An overwhelming response to the WACA’s new Integrated Cricket League competition has forced organisers into adding an additional team to the fixtures.
The ICL is an initiative focused on promoting and fostering mental wellbeing and social inclusion in people with a disability, by integrating players in teams with alongside counterparts without a disability.
The competition runs for six rounds with matches every three weeks, with three matches pre-Christmas and three in the new year.
The ICL launched with five teams, but a turnout of 52 players for Round 1 resulted in an additional team added to the fixtures, with two teams from both Coolbinia and Kardinya, and a team each from Secret Harbour and Warnbro.
WACA Multicultural and Disability Programs Coordinator Brad Denham said the response from players, volunteers and clubs had been beyond expectations and praised the efforts of all involved.
"A huge credit has to go to the clubs, parents and volunteers for getting the players excited about the competition and assisting them all to get down to Warnbro,” Denham said.
"We’ve had to reconfigure how the competition will run slightly, but it’s a great problem to have.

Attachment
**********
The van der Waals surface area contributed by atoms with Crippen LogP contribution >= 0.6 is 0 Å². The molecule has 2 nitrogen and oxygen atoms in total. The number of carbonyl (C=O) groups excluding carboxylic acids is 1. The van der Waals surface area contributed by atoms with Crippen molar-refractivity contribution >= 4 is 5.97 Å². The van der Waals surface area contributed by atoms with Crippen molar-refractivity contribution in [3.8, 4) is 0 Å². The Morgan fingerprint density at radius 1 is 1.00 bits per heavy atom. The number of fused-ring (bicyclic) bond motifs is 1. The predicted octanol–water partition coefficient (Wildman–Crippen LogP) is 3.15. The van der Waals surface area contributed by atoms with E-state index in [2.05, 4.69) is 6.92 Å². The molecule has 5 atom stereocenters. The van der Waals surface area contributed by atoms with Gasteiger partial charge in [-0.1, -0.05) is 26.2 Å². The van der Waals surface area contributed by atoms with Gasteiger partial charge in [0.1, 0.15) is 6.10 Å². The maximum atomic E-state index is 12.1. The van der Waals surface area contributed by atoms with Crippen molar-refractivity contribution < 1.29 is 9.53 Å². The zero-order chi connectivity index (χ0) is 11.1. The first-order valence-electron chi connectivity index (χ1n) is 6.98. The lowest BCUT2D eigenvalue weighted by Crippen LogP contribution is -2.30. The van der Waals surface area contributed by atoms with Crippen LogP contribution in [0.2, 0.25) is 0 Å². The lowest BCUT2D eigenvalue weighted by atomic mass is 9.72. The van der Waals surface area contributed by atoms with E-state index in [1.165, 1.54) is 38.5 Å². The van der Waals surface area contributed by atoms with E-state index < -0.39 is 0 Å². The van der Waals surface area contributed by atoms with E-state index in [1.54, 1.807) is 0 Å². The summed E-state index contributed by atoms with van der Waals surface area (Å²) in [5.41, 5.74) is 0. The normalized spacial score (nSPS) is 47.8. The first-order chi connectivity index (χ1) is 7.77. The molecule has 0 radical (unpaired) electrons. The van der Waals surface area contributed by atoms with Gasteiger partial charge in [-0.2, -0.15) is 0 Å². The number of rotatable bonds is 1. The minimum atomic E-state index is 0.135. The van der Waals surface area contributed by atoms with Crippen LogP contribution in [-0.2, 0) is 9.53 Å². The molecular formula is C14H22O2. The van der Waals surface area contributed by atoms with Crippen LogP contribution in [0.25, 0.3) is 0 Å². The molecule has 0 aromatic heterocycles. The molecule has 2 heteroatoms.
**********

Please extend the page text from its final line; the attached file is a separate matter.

"The transition from junior to senior cricket can be quite daunting for players with a disability, especially for those who haven’t played much cricket before.
"The ICL ensures there’s an option for people to experience cricket at a level suited to them, while still being a valued member of a club.
"We’re only a few weeks into the program and we’ve already seen players transition from the ICL to higher grades at the clubs and have an impact.”
Denham said the commitment from clubs to the ICL had been extremely pleasing and had provided year-round sporting options to players with a disability.
"The response from the clubs has been unreal and this competition wouldn’t exist without them,” Denham said.
"A lot of the players are involved in Integrated Football Clubs so for the community cricket clubs to take this on provides the players with year-round sporting options, often at the same facilities they use during footy season.
"The real benefits for the players come from being a valued member of a club and the social and mental benefits that are associated with that.
"The clubs do a great job of integrating the players into their environments and making them feel welcome.”